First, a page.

There are two standard procedures, toxicology and epidemiology, for evaluating the human hazards of toxic chemicals, particularly the induction of chronic disease, cancer (carcinogenicity) and birth defects (teratogenicity). Toxicology is based on testing such chemicals on experimental animals as human surrogates, and epidemiology is based on the post hoc analysis of their effects on exposed humans.
The predictive utility of toxicology reflects a vast body of data on the similar metabolic and biochemical patterns of widely dissimilar mammalian species, including humans, and on their similar responses to toxic chemicals. Illustratively, the human carcinogenicity of a wide range of chemicals was first predicted by toxicological tests, and virtually all recognized human carcinogens are also carcinogenic in experimental animals.
Epidemiology is based on the analysis of morbidity and mortality data over several decades in substantial human population groups with defined past exposures. The inherent limitations of epidemiology are illustrated by the many decades of multimillion-dollar research, involving millions of humans with defined smoking histories, which were necessary before causal associations between smoking and lung cancer could be established to all except the tobacco industry.
Industry routinely undertakes toxicological tests on its products and submits negative data to regulatory agencies as proof of safety. The major strategy for dealing with awkward positive data, destruction and suppression, is to challenge their human relevance and to insist on unequivocal confirmatory epidemiological evidence. However, as recently documented by Karstadt and Selikoff at Mt. Sinai, New York, industries capable of undertaking such epidemiological studies have demonstrated an extreme, Catch-22 reluctance to do so for alleged difficulties, including economic.
These perspectives are helpful to an appreciation of "Dioxin, Agent Orange: The Facts" by Michael Gough. Gough claims that there is little or no substantial evidence incriminating dioxin, as a contaminant in Agent Orange and in its major ingredient, the herbicide 2,4,5-T, as well as in its precursor trichlorophenol, as a cause of systemic disease, cancer or birth defects among exposed individuals or populations, including Vietnam veterans, herbicide workers, and communities contaminated by herbicide use or residential proximity to herbicide manufacturing plants or hazardous waste disposal sites.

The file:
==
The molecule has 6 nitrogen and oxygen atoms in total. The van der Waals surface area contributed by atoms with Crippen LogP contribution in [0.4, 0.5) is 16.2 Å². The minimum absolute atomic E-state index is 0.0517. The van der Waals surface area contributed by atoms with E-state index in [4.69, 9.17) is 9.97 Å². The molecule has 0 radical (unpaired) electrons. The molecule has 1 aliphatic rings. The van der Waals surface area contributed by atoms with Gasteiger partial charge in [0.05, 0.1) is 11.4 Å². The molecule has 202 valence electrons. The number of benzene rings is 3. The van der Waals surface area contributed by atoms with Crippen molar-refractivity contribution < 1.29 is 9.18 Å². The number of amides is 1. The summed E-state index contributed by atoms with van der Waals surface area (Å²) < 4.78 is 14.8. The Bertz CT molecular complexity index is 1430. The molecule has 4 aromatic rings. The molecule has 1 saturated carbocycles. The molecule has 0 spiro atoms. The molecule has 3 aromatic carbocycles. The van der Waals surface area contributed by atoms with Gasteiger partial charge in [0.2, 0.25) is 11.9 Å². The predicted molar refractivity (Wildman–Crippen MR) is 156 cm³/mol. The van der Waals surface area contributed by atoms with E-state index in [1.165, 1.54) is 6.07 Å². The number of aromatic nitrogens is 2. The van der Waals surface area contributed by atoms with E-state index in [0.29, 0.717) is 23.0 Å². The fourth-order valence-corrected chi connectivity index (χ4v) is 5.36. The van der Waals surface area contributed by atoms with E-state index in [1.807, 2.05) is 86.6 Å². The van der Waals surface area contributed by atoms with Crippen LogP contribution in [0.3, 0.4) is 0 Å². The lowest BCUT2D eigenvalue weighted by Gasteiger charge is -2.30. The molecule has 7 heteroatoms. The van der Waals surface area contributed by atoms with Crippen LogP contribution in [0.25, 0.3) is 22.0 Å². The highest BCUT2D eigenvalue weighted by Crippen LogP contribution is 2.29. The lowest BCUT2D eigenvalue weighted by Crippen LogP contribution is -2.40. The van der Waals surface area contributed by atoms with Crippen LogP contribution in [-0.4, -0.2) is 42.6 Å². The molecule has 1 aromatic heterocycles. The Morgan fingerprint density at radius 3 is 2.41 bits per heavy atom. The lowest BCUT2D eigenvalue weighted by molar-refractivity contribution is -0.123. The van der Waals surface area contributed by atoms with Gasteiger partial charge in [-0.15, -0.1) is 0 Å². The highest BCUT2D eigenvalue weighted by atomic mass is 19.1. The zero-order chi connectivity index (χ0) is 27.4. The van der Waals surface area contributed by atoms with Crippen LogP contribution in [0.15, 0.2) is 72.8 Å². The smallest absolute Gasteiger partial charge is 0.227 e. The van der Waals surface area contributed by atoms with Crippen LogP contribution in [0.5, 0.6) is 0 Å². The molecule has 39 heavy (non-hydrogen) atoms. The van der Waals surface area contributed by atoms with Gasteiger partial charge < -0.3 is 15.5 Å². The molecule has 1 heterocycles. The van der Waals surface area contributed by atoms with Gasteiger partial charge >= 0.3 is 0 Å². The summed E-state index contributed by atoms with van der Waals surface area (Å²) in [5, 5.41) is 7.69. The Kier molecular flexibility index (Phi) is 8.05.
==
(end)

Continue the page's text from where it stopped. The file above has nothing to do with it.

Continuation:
Gough's exculpatory tactics are superficially plausible, though often strained. These include denigrating and misrepresenting the significance and human relevance of the overwhelming toxicological and carcinogenicity data on dioxin, dismissing positive findings in heterogeneous epidemiological studies for reasons including apparent lack in their internal consistency, and alleging a virtual scientific consensus supporting his position.
Such distortion is illustrated by the omission from Gough's extensive bibliography of the 1985 EPA Health Assessment Document for Dioxin, probably the most comprehensive and authoritative document on the subject by about 36 national and international qualified scientific experts. The EPA document concludes that dioxin is the most powerful carcinogen ever evaluated, in fact, about 50 million times stronger than the recognized highly potent occupational carcinogen vinyl chloride, and that "epidemiology studies--have produced positive findings that are suggestive of an elevated risk in humans."
Gough's qualifications in molecular biology--but not in toxicology, teratology, carcinogenesis, epidemiology and medicine, which are the main themes of his book--afford a tenuous basis for his assumed mantle of authority. These comments also seem appropriate for his uncritical support, while previously employed at the Office of Technology, of a contracted report by two British epidemiologists alleging that, contrary to published U.S. data, there has been no recent increase in U.S. cancer rates, and also that exposure to occupational carcinogens is a minor cause of cancer.
While of minimal scientific merit, Gough's book is likely to be useful to dioxin defense attorneys, his current employers at the Risk Science Institute of the International Life Sciences Institute in Washington (a chemical industry think tank), and also his future industrial clients.